On the death of John Boys of Canterbury, who had married Bargrave's sister, Bargrave succeeded to the deanery, to which he was formally admitted on 16 October 1625. He obtained the vicarage of Tenterden in 1626, and was presented to the benefice of Lydd by the king in September 1627, but only held it for a few weeks. On 5 June 1628 he received the vicarage of Chartham, which he continued to hold till his death.
Tenterden is a town with a large conservation area in the Ashford District of Kent, England. It stands on the edge of the remnant forest The Weald, overlooking the valley of the River Rother. It was a member of the Cinque Ports Confederation. Its riverside today is not navigable to large vessels and its status as a wool manufacturing centre has been lost. Tenterden has several voluntary organisations, some of which are listed below, seven large or very old public houses within its area and has long distance walking and cycling routes within its boundaries.
Lydd is a town and electoral ward in Kent, England, lying on the Romney Marsh. It is one of the larger settlements on the marsh, and the most southerly town in Kent. Lydd reached the height of its prosperity during the 13th century, when it was a corporate member of the Cinque Ports, a "limb" of Romney. Actually located on Denge Marsh, Lydd was one of the first sandy islands to form as the bay evolved into what is now called the Romney Marsh. The name Hlyda, which derives from the Latin word for "shore", was found in a Saxon charter dating from the 8th century.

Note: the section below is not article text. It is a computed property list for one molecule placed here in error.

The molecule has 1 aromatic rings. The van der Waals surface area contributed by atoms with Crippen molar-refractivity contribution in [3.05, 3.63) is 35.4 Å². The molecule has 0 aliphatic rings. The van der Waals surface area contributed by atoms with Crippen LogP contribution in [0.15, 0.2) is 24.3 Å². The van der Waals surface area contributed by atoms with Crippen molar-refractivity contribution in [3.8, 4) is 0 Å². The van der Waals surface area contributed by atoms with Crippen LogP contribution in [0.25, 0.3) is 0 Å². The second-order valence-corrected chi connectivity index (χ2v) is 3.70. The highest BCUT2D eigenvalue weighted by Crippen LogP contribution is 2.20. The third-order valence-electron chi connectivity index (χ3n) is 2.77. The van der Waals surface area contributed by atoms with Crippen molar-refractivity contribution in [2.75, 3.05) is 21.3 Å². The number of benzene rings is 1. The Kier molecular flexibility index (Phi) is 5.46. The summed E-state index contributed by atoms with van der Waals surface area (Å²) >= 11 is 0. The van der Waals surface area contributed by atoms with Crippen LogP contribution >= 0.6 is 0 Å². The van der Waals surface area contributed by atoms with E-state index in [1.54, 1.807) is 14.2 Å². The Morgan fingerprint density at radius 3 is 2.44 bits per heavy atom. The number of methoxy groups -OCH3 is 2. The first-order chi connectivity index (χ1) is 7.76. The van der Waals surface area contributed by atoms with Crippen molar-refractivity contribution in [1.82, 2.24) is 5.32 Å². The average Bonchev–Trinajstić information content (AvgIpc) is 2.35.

Chartham is a village and civil parish on the Great Stour river in the vale of the Kent Downs, 4 miles (6 km) west of Canterbury, England. The Great Stour Way path passes through the village. A paper mill in the village has specialised in the production of tracing paper since 1938. There are numerous arable farms and orchards in the parish. The village has an unmanned station, Chartham, and a manned level crossing. It has an outlying locality sharing in many of the community resources, Chartham Hatch.